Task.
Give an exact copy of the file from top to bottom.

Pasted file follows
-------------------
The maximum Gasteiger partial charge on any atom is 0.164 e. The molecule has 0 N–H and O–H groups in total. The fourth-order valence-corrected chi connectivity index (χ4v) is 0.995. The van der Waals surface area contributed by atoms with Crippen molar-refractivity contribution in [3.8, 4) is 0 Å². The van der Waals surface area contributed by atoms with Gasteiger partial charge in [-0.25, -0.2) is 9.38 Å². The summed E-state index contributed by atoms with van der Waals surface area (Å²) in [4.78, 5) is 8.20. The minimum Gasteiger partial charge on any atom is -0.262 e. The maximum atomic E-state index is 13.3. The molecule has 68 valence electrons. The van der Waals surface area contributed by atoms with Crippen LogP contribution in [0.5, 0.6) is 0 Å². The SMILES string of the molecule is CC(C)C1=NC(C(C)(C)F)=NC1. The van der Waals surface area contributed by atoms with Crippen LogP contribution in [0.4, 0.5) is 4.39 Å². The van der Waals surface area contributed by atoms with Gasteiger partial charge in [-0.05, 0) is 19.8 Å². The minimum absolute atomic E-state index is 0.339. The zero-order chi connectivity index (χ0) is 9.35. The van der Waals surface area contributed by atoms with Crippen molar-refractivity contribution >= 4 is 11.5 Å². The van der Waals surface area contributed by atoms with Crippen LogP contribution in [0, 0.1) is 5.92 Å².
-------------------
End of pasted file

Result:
The maximum Gasteiger partial charge on any atom is 0.164 e. The molecule has 0 N–H and O–H groups in total. The fourth-order valence-corrected chi connectivity index (χ4v) is 0.995. The van der Waals surface area contributed by atoms with Crippen molar-refractivity contribution in [3.8, 4) is 0 Å². The van der Waals surface area contributed by atoms with Gasteiger partial charge in [-0.25, -0.2) is 9.38 Å². The summed E-state index contributed by atoms with van der Waals surface area (Å²) in [4.78, 5) is 8.20. The minimum Gasteiger partial charge on any atom is -0.262 e. The maximum atomic E-state index is 13.3. The molecule has 68 valence electrons. The van der Waals surface area contributed by atoms with Crippen LogP contribution in [0.5, 0.6) is 0 Å². The SMILES string of the molecule is CC(C)C1=NC(C(C)(C)F)=NC1. The van der Waals surface area contributed by atoms with Crippen LogP contribution in [0.4, 0.5) is 4.39 Å². The van der Waals surface area contributed by atoms with Gasteiger partial charge in [-0.05, 0) is 19.8 Å². The minimum absolute atomic E-state index is 0.339. The zero-order chi connectivity index (χ0) is 9.35. The van der Waals surface area contributed by atoms with Crippen molar-refractivity contribution >= 4 is 11.5 Å². The van der Waals surface area contributed by atoms with Crippen LogP contribution in [0, 0.1) is 5.92 Å².